Although autologous stem cell therapies are still – as American anesthiologist Dr Joseph Meyer Jr puts it – “Experimental, with a capital E,” the results that are emerging from early patient trials are promising to say the least.
For example, Meyer and his team have been following a group of 24 back pain patients for over two years as part of Phase I/II trials for autologous stem cell therapy. Half of those who received the therapy (there was no control group) subsequently underwent further procedures and could not be assessed; but of the rest, ten reported a reduction in pain over a period of two to four months, with five still experiencing less pain two years later (three reported no improvement with the other two still awaiting their follow-up). Most significantly for the future of stem cell therapy, the trials found no safety issues and none of the patients involved reported a worsening of their condition.
Meanwhile, other researchers are working on another potential route to back pain relief by studying how those stem cells found to actually reside in the intervertebral discs themselves might be stimulated to repair degraded tissue. It is currently thought that certain molecules act to block the IVDs own ability to regenerate and studies are ongoing with the aim of identifying and inhibiting them.
A Typical Procedure: Stem Cell Treatment for Back Pain
Each stem cell treatment center will employ its own specific methods and technologies for the extraction, treatment and re-deployment of mesenchymal stem cells. For example, whereas some centers will extract bone marrow from the iliac bone of the hip (often performed under general anesthesia because it is often an uncomfortable procedure), the Mississippi Stem Cell Treatment Center extracts MSCs from adipose cells via a short, minimally-invasive liposuction procedure, lasting no more than 20 minutes. One of the reasons for this is that stem cells are much more abundant in adipose tissue than in the bone marrow and studies suggest a link between stem cell quantity and efficacy of treatment. In addition, stem cells from bone-marrow aspirate often have to be expanded (cultured) prior to deployment owing to their fewer numbers (we are ready to reintroduce stem cells within 90 minutes of harvesting).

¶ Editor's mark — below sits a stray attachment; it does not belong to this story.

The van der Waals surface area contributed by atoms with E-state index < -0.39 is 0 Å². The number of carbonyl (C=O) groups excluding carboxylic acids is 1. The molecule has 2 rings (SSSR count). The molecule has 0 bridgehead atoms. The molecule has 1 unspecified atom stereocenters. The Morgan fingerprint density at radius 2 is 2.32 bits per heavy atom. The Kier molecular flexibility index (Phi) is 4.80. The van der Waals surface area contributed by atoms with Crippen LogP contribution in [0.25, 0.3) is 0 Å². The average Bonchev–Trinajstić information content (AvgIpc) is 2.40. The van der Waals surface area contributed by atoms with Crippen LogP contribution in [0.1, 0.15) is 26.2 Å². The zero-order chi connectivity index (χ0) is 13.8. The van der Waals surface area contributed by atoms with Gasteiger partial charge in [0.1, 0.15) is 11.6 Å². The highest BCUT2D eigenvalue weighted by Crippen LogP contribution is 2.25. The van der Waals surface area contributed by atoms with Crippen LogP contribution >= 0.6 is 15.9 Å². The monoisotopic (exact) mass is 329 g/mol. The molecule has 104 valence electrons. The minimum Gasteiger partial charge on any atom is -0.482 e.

Deployment is carried out via injection, into the bloodstream (where stem cells are known to travel to the site of injury) and/or directly into the space of the disc. The precise nature of the patient’s back problem will also affect the specific treatment received. In severe cases, at the Mississippi Stem Cell Treatment Center, incorporate Extracorporeal Pulse Activation Technology (EPAT) to cause added attraction of reparative stem cells to the site of damage.
What about Spinal Cord Injury?
One of the most debilitating back injuries that humans can endure is a spinal cord injury (SCI) which, in its more severe form, can leave a patient completely paralyzed below the level of injury. Beyond the acute phase, and in the absence of any meaningful improvement from any treatment, it is worth employing autologous stem cell therapy since there is room and hope for improvement, especially if the spinal cord is not totally severed. There is plenty of research activity within this field and a number of trial patients have experienced significant improvements in motor control and sensation following injections of stem cells. SCIs are complicated by the fact that neurons and their supporting cells are generated within the ectoderm layer whereas the more easily extracted mesenchymal stem cells will, under natural conditions, mainly create cells from within the mesoderm layer (e.g. blood, bone, cartilage, muscle, etc.), although there are exceptions. Therefore, SCI trials tend to involve animal models or somatic stem cells from donor tissue for more standardization.
If you are currently suffering from degenerative disc disorder, facet arthropathy or another orthopedic or joint disease we suggest speaking to a member of our friendly team to discuss your back pain and what therapy options may be available for you. Please call (886) 855 4823 or visit website at http://www.gulfcoaststemcell.com where you will also find a list of conditions that may be appropriate for autologous stem cell therapy.